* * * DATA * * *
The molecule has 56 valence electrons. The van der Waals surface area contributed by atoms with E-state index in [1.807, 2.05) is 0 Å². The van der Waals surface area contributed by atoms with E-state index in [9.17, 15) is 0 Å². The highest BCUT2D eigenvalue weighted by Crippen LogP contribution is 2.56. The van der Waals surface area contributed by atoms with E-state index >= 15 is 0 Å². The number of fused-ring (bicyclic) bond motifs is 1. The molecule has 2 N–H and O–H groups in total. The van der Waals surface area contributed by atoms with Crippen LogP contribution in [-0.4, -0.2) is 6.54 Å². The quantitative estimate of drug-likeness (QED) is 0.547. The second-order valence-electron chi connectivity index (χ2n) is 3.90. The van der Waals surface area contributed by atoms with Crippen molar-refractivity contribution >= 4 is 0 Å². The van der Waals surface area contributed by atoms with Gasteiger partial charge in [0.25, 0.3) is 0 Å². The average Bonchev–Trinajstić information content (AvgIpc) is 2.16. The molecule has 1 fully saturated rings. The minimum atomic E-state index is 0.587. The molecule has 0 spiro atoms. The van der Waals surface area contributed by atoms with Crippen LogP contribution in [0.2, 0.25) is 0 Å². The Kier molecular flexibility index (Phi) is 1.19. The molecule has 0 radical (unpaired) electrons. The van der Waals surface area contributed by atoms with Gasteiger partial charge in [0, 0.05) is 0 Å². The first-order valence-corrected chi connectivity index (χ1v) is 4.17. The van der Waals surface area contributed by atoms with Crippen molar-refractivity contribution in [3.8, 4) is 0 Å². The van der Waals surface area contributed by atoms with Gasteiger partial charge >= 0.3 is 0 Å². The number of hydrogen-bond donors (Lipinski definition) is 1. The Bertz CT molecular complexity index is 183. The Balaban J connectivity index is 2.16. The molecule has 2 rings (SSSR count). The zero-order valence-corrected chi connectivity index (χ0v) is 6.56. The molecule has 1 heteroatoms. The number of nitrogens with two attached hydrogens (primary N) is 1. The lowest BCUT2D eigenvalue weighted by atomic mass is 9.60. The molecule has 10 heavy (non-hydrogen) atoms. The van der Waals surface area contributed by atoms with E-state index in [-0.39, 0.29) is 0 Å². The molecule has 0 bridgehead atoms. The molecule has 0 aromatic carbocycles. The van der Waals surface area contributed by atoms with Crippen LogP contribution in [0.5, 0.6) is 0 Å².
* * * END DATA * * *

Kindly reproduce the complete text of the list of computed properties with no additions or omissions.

The molecule has 56 valence electrons. The van der Waals surface area contributed by atoms with E-state index in [1.807, 2.05) is 0 Å². The van der Waals surface area contributed by atoms with E-state index in [9.17, 15) is 0 Å². The highest BCUT2D eigenvalue weighted by Crippen LogP contribution is 2.56. The van der Waals surface area contributed by atoms with E-state index >= 15 is 0 Å². The number of fused-ring (bicyclic) bond motifs is 1. The molecule has 2 N–H and O–H groups in total. The van der Waals surface area contributed by atoms with Crippen LogP contribution in [-0.4, -0.2) is 6.54 Å². The quantitative estimate of drug-likeness (QED) is 0.547. The second-order valence-electron chi connectivity index (χ2n) is 3.90. The van der Waals surface area contributed by atoms with Crippen molar-refractivity contribution >= 4 is 0 Å². The van der Waals surface area contributed by atoms with Gasteiger partial charge in [0.25, 0.3) is 0 Å². The average Bonchev–Trinajstić information content (AvgIpc) is 2.16. The molecule has 1 fully saturated rings. The minimum atomic E-state index is 0.587. The molecule has 0 spiro atoms. The van der Waals surface area contributed by atoms with Crippen LogP contribution in [0.2, 0.25) is 0 Å². The Kier molecular flexibility index (Phi) is 1.19. The molecule has 0 radical (unpaired) electrons. The van der Waals surface area contributed by atoms with Gasteiger partial charge in [0, 0.05) is 0 Å². The first-order valence-corrected chi connectivity index (χ1v) is 4.17. The van der Waals surface area contributed by atoms with Crippen molar-refractivity contribution in [3.8, 4) is 0 Å². The van der Waals surface area contributed by atoms with Gasteiger partial charge >= 0.3 is 0 Å². The number of hydrogen-bond donors (Lipinski definition) is 1. The Bertz CT molecular complexity index is 183. The Balaban J connectivity index is 2.16. The molecule has 2 rings (SSSR count). The zero-order valence-corrected chi connectivity index (χ0v) is 6.56. The molecule has 1 heteroatoms. The number of nitrogens with two attached hydrogens (primary N) is 1. The lowest BCUT2D eigenvalue weighted by atomic mass is 9.60. The molecule has 10 heavy (non-hydrogen) atoms. The van der Waals surface area contributed by atoms with E-state index in [-0.39, 0.29) is 0 Å². The molecule has 0 bridgehead atoms. The molecule has 0 aromatic carbocycles. The van der Waals surface area contributed by atoms with Crippen LogP contribution in [0.5, 0.6) is 0 Å².